CACAHUAZ(C)INTLE CORN

Maíz (maize) is a Caribbean word that means the cause of life. The Nahuatl name for corn is centli. After the arrival of the Spanish, maíz prevailed in Mexico. Corn is an annual herbaceous plant. It reaches a height of over three meters, depending on growing conditions, and bears unisexual flowers. Masculine flowers sprout at the ends of stems; female blossoms grow in the axils of the leaves, forming dense spikes of tightly inserted grains, called ears.
Cacahuaz(c)intle corn comes from a conical maize variety endemic to Mexico.
Cacahuaz(c)intle breeds produce conical ears, with multiple rows of kernels that vary in texture, ranging from farinaceous to popcorn grains. They form the production base of Mexico’s central agricultural zones and different varieties are used to make tortillas, tamales, antojitos, pozoles and popcorn, etc. Other parts of the plant have uses. For example, husks are used to wrap tamales or become food for livestock.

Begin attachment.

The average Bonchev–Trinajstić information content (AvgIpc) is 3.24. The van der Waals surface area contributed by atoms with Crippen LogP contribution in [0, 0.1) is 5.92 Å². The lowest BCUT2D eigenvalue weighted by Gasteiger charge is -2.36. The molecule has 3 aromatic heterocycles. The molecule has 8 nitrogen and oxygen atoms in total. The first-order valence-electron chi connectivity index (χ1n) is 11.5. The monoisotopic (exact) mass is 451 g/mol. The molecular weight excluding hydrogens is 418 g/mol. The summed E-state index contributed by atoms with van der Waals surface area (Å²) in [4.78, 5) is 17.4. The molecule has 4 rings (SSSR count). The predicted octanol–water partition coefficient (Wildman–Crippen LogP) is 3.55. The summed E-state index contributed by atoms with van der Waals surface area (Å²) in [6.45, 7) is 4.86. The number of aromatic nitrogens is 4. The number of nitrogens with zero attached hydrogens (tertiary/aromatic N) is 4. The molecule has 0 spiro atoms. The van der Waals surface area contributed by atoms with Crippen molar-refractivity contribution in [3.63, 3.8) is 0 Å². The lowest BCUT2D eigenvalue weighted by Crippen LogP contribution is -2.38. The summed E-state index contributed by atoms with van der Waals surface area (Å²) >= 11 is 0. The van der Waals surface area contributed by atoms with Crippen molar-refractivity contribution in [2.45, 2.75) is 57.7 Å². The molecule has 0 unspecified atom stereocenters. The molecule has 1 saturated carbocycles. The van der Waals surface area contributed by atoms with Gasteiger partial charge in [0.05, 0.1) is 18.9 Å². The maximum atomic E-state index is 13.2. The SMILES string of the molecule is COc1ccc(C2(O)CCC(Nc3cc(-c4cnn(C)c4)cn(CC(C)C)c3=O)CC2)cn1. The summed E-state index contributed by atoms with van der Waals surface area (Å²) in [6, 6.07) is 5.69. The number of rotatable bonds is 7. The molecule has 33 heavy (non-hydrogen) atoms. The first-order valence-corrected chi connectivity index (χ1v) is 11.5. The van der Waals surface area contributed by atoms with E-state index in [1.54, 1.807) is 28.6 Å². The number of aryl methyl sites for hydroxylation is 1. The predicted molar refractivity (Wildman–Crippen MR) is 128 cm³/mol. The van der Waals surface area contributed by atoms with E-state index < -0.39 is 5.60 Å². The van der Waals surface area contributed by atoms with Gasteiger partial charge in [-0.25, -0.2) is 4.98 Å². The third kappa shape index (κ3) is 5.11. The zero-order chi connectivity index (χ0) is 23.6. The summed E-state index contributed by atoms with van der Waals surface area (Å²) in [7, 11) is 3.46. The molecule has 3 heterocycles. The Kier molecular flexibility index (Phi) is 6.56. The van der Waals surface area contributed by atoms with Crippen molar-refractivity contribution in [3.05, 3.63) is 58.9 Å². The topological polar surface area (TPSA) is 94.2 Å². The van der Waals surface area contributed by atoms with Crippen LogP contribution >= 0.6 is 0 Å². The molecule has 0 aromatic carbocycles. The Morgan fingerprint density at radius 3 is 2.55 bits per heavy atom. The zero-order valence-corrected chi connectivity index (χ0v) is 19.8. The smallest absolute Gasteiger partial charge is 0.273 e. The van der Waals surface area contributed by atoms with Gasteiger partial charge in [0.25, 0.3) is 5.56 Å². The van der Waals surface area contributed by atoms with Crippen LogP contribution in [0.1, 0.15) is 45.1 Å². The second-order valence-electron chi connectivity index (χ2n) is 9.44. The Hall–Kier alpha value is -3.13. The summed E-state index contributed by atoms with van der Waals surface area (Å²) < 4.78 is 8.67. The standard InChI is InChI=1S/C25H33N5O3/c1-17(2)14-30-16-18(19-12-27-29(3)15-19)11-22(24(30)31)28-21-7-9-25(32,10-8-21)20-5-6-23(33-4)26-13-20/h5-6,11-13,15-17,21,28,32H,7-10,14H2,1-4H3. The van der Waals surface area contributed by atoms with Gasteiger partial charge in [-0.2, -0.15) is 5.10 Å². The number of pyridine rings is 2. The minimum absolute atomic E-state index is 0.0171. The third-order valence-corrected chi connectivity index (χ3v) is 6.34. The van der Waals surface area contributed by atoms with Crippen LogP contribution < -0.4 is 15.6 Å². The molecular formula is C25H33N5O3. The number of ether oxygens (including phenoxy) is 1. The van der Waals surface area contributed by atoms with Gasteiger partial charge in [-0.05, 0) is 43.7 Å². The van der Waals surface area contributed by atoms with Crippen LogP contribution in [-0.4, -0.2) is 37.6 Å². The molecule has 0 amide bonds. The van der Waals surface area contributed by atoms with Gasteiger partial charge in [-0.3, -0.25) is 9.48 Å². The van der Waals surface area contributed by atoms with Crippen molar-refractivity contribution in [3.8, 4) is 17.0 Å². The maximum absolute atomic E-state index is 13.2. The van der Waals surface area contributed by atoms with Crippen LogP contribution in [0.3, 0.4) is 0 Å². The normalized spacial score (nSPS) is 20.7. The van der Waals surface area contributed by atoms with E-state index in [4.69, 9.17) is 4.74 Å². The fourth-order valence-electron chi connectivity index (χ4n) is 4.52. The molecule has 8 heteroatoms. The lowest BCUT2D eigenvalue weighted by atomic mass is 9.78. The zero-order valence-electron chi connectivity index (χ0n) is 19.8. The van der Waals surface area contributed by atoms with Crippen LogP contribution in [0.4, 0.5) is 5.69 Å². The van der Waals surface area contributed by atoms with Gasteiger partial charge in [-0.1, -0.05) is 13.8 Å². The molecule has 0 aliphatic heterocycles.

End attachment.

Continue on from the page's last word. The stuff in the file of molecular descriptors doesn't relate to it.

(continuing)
Cacahuaz(c)intle corn produces large, starchy kernels that are mainly white. Pink or blue varieties produce smaller kernel counts.
Cacahuaz(c)intle is grown in Mexico’s Central Highlands (Mexico State, Puebla, Hidalgo and Tlaxcala).
Use and consumption vary by zone. Kernels are used in pozoles throughout almost all of Mexico; whole ears are roasted or boiled. Nahua, Mazahua, Otomí and mestizo communities use them to make cornmeal, flour, atole, pozole, biscuits, tamales, or eat them as corn on the cob.

Recipes

Menudo norteño
White, red, or green pozole